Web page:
Roberta Roybal, who teaches health classes at Santa Fe High School, said she has seen enough public demonstrations of affection to wonder whether such behavior could spread the virus.
“My classroom is in the gym,” said Roybal, who, like many, misses being around students. “I see a lot of kids coming through, walking together, holding hands — especially if they are a couple — hugging each other, hugging me. I suppose if I told them to not do that, they might not do that, but it remains to be seen. Will they really, really listen?”
Laura Carthy, a longtime teacher at Capital High, has her doubts. She said returning to school could work for elementary schoolchildren who need more guidance, reassurance and structural support. But it could prove tough for older students.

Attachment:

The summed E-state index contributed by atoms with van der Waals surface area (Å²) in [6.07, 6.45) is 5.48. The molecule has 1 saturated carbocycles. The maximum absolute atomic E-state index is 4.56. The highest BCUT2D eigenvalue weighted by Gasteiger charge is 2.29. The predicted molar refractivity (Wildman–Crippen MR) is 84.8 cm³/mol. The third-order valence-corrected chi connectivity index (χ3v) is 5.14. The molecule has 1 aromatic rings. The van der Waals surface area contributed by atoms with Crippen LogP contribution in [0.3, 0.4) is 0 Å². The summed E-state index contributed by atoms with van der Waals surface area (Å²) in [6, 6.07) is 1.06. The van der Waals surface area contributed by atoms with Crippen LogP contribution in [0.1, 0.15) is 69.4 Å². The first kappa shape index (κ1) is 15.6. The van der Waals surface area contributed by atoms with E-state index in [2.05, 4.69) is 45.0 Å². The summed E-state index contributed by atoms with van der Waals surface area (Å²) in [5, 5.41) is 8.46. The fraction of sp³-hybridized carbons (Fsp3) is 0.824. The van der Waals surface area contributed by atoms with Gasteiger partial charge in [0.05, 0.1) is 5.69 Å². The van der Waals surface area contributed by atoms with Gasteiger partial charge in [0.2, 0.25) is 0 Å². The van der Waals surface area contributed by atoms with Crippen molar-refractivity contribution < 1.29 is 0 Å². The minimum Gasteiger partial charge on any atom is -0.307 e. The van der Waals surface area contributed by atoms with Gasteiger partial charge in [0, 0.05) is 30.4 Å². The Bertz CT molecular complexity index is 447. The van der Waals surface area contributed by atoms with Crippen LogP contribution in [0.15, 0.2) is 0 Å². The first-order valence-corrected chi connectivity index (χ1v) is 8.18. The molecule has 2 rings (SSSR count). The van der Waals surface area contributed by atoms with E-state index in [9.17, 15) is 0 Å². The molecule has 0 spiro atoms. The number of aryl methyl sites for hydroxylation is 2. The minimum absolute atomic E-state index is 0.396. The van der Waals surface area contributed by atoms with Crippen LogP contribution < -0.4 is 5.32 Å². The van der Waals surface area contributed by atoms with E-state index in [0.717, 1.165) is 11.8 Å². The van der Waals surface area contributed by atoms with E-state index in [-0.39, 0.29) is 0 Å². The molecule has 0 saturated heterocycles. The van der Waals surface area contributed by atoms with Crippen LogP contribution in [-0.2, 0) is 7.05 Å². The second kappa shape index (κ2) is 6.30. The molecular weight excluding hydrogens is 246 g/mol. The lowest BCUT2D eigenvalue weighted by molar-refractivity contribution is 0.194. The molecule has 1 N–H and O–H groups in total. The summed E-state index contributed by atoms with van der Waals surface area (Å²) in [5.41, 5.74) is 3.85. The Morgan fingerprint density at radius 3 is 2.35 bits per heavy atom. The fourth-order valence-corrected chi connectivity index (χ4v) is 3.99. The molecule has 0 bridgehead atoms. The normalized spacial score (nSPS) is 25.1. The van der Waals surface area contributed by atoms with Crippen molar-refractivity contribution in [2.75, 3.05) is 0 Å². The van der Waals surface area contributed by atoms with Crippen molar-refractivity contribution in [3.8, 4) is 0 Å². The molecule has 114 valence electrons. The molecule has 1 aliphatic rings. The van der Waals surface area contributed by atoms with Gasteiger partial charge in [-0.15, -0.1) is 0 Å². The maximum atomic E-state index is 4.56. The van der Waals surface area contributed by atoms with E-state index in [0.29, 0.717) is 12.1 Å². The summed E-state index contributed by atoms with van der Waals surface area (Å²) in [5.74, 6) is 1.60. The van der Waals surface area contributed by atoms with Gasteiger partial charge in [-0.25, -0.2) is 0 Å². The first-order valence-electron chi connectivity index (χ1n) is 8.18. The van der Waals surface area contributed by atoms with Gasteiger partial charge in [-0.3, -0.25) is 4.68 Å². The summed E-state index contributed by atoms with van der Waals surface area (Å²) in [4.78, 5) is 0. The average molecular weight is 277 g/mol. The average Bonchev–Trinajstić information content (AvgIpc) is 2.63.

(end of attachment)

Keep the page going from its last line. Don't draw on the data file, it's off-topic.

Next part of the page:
“They may wear masks,” she said. “But they won’t socially distance.”
Carthy has a special-needs son at home, one of the “most vulnerable” to the virus, and worries about bringing it home to him.
“I feel like they are trying to find a way to make people go back to school safely when it’s clearly not safe to go back to school,” she said.
Mayer said educators may be faced with other problems if students refuse to wear masks, especially if their own parents don’t use masks at home. Do masks become part of the public school dress code? And what power, if any, do educators have to really force a kid to wear a mask?
“That becomes a disciplinary issue for us, but it’s more than that,” she said. “How do you handle something like that if philosophically you are on the other side of the argument [for wearing masks]?”